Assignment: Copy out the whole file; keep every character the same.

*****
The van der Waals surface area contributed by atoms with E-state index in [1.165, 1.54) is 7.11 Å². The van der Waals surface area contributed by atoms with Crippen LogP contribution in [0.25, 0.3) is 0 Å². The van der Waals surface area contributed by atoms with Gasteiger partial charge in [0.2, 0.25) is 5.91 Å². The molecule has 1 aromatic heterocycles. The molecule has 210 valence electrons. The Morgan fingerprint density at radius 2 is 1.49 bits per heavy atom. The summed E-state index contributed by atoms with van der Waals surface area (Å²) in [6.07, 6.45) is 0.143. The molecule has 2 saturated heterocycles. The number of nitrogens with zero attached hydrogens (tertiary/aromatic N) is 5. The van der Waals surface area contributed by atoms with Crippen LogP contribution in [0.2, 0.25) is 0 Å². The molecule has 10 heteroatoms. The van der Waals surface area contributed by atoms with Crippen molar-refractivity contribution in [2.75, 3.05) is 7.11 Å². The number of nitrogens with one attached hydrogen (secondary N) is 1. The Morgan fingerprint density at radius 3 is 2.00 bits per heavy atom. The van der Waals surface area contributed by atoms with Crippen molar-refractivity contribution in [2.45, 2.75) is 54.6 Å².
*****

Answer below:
The van der Waals surface area contributed by atoms with E-state index in [1.165, 1.54) is 7.11 Å². The van der Waals surface area contributed by atoms with Crippen LogP contribution in [0.25, 0.3) is 0 Å². The van der Waals surface area contributed by atoms with Gasteiger partial charge in [0.2, 0.25) is 5.91 Å². The molecule has 1 aromatic heterocycles. The molecule has 210 valence electrons. The Morgan fingerprint density at radius 2 is 1.49 bits per heavy atom. The summed E-state index contributed by atoms with van der Waals surface area (Å²) in [6.07, 6.45) is 0.143. The molecule has 2 saturated heterocycles. The number of nitrogens with zero attached hydrogens (tertiary/aromatic N) is 5. The van der Waals surface area contributed by atoms with Crippen LogP contribution in [0.2, 0.25) is 0 Å². The molecule has 10 heteroatoms. The van der Waals surface area contributed by atoms with Crippen molar-refractivity contribution in [2.75, 3.05) is 7.11 Å². The number of nitrogens with one attached hydrogen (secondary N) is 1. The Morgan fingerprint density at radius 3 is 2.00 bits per heavy atom. The van der Waals surface area contributed by atoms with Crippen molar-refractivity contribution in [2.45, 2.75) is 54.6 Å².